“Graduating in the year 2020 was definitely interesting and challenging, but I try to find the good in the challenges we all faced. It was very heartwarming and uplifting to see the efforts the schools and the student body put towards making sure our senior year was the best it could be.” He said.
At the time of press, BPS was planning to hold graduation ceremonies for its 5,000 seniors the week of July 18-25, pending the status of COVID-19 restrictions.
Preparing for a ‘New Normal’
In careful preparation and consideration of reopening schools in the fall, district Superintendent Mark Mullins, Ed.D., assembled a 14-person cross-functional task force of academic and operational district leaders and Brevard County Department of Health medical professionals. The team will focus on four key areas to safely reopen schools: student and staff health and safety, educational enrichment, social/emotional wellbeing and operational sustainability, with the health and safety of students and employees at the forefront of all considerations.
“It is clear the impacts of COVID-19 are consistently evolving, but we are moving ahead to proactively plan for every likely reopening scenario. We are following the guidance of the Governor and CDC, as well as direction from the Florida Department of Education,” Mullins said.
“Throughout this process, we will continue to operate in a transparent manner and keep our community informed as we reach major milestones.”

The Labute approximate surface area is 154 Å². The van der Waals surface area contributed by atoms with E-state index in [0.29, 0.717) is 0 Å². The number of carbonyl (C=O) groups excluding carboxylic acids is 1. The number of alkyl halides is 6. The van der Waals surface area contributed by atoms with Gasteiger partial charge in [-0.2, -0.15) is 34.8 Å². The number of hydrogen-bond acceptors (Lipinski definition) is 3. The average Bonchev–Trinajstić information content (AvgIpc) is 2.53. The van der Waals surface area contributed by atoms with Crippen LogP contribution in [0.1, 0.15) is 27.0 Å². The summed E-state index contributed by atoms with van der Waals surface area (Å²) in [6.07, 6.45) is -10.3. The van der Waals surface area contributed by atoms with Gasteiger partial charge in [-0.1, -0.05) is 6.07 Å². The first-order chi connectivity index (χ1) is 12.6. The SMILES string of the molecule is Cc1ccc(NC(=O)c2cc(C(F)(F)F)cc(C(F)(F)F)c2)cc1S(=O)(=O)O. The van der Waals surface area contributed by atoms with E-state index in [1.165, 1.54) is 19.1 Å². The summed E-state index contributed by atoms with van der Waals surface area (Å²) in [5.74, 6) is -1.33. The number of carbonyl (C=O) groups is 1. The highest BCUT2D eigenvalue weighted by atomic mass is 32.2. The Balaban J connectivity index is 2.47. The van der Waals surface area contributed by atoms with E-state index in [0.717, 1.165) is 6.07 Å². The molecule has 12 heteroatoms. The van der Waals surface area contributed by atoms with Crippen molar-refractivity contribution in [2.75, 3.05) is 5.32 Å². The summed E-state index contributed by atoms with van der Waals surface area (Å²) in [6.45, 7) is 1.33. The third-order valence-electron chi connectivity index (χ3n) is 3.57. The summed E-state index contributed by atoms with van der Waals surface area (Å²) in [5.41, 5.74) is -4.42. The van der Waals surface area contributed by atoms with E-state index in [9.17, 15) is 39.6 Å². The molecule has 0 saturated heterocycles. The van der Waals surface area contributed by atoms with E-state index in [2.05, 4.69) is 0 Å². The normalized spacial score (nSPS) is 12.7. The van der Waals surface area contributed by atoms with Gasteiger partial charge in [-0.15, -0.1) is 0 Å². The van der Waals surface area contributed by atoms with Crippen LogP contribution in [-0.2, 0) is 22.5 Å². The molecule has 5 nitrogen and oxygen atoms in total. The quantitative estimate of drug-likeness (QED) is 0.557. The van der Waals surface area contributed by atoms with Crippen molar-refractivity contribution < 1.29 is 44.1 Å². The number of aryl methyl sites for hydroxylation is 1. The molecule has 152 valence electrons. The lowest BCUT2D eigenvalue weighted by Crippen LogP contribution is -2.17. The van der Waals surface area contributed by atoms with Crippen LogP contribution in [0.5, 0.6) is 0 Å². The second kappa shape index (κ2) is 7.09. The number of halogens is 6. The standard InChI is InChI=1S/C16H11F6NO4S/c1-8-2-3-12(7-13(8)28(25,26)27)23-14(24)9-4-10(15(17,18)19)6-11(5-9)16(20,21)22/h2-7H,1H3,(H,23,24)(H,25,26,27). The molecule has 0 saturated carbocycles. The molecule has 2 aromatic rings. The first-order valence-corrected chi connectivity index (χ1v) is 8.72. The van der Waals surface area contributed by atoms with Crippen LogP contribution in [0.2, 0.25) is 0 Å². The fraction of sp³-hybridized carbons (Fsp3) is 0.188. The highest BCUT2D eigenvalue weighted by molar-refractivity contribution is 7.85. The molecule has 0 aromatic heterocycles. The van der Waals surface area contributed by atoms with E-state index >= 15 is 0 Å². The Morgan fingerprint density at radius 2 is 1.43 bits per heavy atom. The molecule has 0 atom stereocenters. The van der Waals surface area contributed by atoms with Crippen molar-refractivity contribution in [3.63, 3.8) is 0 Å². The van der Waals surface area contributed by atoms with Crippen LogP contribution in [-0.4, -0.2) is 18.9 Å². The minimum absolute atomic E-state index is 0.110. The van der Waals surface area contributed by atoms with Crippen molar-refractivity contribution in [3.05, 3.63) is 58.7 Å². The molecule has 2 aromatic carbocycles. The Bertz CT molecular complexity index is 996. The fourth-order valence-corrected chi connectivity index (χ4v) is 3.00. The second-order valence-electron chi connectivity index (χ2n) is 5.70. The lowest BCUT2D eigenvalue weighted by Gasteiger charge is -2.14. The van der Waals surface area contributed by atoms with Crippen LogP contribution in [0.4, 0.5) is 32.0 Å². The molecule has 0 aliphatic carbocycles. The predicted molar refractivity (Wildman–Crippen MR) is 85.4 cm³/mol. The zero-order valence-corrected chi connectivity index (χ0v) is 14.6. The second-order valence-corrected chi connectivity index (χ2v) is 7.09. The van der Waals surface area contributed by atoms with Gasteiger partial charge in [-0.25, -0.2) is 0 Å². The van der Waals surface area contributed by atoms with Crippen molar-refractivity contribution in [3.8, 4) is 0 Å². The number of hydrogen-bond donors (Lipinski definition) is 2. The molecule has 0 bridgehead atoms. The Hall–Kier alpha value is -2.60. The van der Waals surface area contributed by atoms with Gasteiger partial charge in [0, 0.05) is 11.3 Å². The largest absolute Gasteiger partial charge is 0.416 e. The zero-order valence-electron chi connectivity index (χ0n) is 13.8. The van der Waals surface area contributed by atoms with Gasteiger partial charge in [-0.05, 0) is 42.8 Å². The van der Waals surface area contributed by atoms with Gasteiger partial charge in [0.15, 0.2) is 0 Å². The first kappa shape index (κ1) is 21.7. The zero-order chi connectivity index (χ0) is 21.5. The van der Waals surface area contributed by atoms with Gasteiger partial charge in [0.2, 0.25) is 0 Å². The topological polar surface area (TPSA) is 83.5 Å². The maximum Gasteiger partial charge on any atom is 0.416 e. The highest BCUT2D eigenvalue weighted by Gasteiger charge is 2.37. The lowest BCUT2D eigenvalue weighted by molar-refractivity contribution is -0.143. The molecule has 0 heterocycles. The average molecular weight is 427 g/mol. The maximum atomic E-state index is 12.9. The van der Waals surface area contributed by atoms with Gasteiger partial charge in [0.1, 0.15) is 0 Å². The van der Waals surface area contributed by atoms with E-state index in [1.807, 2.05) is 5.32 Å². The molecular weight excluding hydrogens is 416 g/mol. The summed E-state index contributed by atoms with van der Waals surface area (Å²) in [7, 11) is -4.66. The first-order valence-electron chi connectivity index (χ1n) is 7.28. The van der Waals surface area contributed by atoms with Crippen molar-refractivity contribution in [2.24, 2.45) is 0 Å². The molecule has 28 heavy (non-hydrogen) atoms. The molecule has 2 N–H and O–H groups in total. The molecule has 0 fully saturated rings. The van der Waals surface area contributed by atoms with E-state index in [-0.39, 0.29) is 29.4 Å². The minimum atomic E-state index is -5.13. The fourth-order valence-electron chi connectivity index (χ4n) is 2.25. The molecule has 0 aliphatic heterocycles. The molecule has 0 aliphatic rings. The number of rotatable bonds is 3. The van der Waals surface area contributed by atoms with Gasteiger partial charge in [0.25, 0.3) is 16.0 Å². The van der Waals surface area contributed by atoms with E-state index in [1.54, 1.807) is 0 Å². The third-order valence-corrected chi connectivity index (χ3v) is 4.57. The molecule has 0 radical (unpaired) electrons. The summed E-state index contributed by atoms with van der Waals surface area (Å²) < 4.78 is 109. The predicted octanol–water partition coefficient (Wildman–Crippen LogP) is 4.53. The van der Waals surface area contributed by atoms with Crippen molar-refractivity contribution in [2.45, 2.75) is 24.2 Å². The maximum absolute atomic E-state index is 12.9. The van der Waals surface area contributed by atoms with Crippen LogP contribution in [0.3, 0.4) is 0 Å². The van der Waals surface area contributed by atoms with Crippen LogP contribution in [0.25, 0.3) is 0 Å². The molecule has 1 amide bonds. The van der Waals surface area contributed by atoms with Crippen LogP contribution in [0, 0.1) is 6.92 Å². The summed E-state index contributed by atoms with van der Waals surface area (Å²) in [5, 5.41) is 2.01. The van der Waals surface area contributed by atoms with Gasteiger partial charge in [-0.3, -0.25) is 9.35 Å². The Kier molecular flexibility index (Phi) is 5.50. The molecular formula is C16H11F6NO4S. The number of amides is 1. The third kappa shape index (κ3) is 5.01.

BPS’ Re-Opening Task Force is using the capacity of its resource teachers to collect feedback from Pre-K through Grade-12 classroom teachers, in addition to those responsible for Exceptional Education, athletic directors, JROTC, Career & Technical Education, and more. In early June, the task force launched a public feedback web site to gather input from families, employees and the community at-large. Within four days of activating the site, more than 5,000 responses had been received. The district plans to share all of them.
Cleanliness and Safety Measures
As the largest employer in Brevard County, BPS maintains 100 buildings, 83 of them school campuses.
Since school closures in March, district custodial staff have dispersed to all sites for cleaning, disinfecting and consistent sanitation efforts. In addition to increasing these measures, BPS began procuring personal protective equipment in preparation to re-open. Many day-to-day activities are being reimagined, such as busing students to and from school, classroom structure, daily meals, hundreds of students navigating campuses and more.
Throughout this historic time, Brevard Public Schools is one of more than 13,500 school districts in the U.S. faced with mapping a new normal for public education. Each district is moving forward with guidance and direction from state and local officials, likely with the same goal in mind – to serve every student with excellence. As BPS moves forward through uncharted territory, it remains committed to preserving the health and safety of students and staff without compromise. •
To learn more about Brevard Public Schools, visit brevardschools.org